Chinese bike-sharing startup Mobike launches in the Gold Coast

Chinese bike-sharing rivals Ofo and Mobike have now both entered the Australian market.
Written by Tas Bindi, Contributor
Image: Mobike

China's Mobike has announced launching in the Gold Coast after being granted the exclusive right to operate its dockless bicycle-sharing program from municipal authorities in the region.

Approximately 2,000 bikes will be rolled out across Southport, Surfers Paradise, Broadbeach, and Varsity Lakes by January next year, in partnership with Transit Australia Group and Good Cycles.

Mobike, which raised $600 million early this year, said the design of its bikes have been tailored to the Australian market, including internal three-speed gears, a larger frame, and 26-inch wheels, as well as front and rear lights for safety. Some bikes will also be equipped with surfboard racks, and all of them have a fix-free lifespan of four years, according to the company.

To use the service, Gold Coast residents are required to download the Mobike app on their Android or iOS device, find a bike that is parked in a pre-approved riding zone, and scan the bike's QR code, which instantly unlocks the bike.

Users can complete their rides by parking and manually locking the bikes at authorised parking areas near their destination.

"We've chosen a team with both international and local expertise to ensure our city becomes a bikeshare success story," Gold Coast Mayor Tom Tate said in a statement.

"The scheme provides flexibility for users who can park the bike in designated parking areas or in other appropriate locations without the need for parking infrastructure. The bikes will be rolled out strategically and increase availability to meet demand, and we are delighted they will be on the streets in time for Gold Coast 2018 Commonwealth Games."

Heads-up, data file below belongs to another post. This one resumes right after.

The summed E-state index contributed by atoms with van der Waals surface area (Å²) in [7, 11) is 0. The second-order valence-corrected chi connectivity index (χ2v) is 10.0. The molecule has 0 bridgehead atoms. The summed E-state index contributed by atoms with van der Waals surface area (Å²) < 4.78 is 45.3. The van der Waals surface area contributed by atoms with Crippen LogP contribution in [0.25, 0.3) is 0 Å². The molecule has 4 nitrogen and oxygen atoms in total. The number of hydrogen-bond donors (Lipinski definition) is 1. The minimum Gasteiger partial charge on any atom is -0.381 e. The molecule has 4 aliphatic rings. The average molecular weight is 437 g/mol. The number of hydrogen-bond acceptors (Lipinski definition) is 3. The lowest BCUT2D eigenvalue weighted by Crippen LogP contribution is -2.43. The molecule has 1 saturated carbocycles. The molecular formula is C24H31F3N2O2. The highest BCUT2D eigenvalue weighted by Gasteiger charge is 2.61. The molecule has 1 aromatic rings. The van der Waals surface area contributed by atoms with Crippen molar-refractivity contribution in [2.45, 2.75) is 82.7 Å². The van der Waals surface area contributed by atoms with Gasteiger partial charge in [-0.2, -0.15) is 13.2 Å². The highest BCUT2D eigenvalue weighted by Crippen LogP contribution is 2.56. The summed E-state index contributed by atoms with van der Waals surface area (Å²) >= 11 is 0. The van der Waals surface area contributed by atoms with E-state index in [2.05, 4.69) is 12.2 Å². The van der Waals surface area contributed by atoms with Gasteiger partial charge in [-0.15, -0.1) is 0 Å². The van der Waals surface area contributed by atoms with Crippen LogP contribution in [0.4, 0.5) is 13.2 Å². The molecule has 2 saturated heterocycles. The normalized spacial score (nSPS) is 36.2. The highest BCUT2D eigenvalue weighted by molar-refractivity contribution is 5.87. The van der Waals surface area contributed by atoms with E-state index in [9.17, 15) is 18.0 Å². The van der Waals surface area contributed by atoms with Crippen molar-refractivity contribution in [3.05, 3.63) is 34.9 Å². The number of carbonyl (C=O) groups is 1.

Chris Martin, Mobike's VP of International, said the company is additionally exploring opportunities in other Australian cities.

"[We] hope that our partnership with City of Gold Coast will give other councils the confidence to work with us to deliver a quality bike share experience to more Australian communities," Martin said in a statement.

Data collected and analysed by Mobike's "Magic Cube" artificial intelligence platform can be used by city planners and managers for "smarter, more optimised operations and infrastructure", the company said, claiming that no other bike-sharing company provides this service.

The launch of Mobike in Australia comes after its main Chinese competitor Ofo announced its launch in Sydney in October. Both unicorns have been expanding aggressively beyond their home countries after closing significant investment rounds.

Mobike, which launched its service in Shanghai in April 2016, now operates in more than 180 cities in countries such as Italy, Japan, Singapore, and the United Kingdom. Its users have collectively cycled more than 5.6 billion kilometers, which the company claims is equivalent to reducing CO2 emissions over 1.26 million tonnes.

Despite this, the rise of bike-sharing has been criticised for crowding roads, footpaths, and parking lots, with local governments in China being pressured to introduce rules to reduce congestion, according to state news agency Xinhua.

Local governments in cities such as Shanghai and Tianjin have already started introducing rules that require companies to hire at least one maintenance employee for every 200 bikes and limit a bicycle's service life to three years, Xinhua has reported.

Shanghai Municipal Transportation Commission announced in August that no new shared bikes will be allowed into circulation in the city, capping the number at 1.5 million.

The local regulator also demanded bike-sharing firms combat improperly parked bikes in the city, for which both Mobike and Ofo have expressed support.

Unlike Ofo and Mobike, more than 30 bike-sharing apps in China have had to shut down, according to the South China Morning Post.

Chongqing-based Wukong Bicycles, for example, was forced to close down in June after losing 90 percent of its bikes within five months of launching. The bikes were not equipped with GPS devices, making them impossible to track.

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